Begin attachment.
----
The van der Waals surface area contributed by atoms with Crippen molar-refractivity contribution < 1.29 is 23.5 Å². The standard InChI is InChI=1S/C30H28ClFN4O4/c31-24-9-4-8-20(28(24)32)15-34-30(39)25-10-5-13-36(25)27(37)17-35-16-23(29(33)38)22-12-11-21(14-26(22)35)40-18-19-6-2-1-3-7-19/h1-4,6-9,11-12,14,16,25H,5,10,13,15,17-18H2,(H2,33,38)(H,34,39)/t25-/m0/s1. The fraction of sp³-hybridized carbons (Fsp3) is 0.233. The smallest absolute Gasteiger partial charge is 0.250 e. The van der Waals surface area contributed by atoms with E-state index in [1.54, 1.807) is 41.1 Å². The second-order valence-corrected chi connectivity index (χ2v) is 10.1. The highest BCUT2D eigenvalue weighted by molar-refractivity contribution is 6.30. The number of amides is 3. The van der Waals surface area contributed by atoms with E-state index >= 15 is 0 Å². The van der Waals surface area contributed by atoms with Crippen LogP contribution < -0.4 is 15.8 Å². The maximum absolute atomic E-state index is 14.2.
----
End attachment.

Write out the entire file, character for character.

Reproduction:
The van der Waals surface area contributed by atoms with Crippen molar-refractivity contribution < 1.29 is 23.5 Å². The standard InChI is InChI=1S/C30H28ClFN4O4/c31-24-9-4-8-20(28(24)32)15-34-30(39)25-10-5-13-36(25)27(37)17-35-16-23(29(33)38)22-12-11-21(14-26(22)35)40-18-19-6-2-1-3-7-19/h1-4,6-9,11-12,14,16,25H,5,10,13,15,17-18H2,(H2,33,38)(H,34,39)/t25-/m0/s1. The fraction of sp³-hybridized carbons (Fsp3) is 0.233. The smallest absolute Gasteiger partial charge is 0.250 e. The van der Waals surface area contributed by atoms with E-state index in [1.54, 1.807) is 41.1 Å². The second-order valence-corrected chi connectivity index (χ2v) is 10.1. The highest BCUT2D eigenvalue weighted by molar-refractivity contribution is 6.30. The number of amides is 3. The van der Waals surface area contributed by atoms with E-state index >= 15 is 0 Å². The van der Waals surface area contributed by atoms with Crippen LogP contribution < -0.4 is 15.8 Å². The maximum absolute atomic E-state index is 14.2.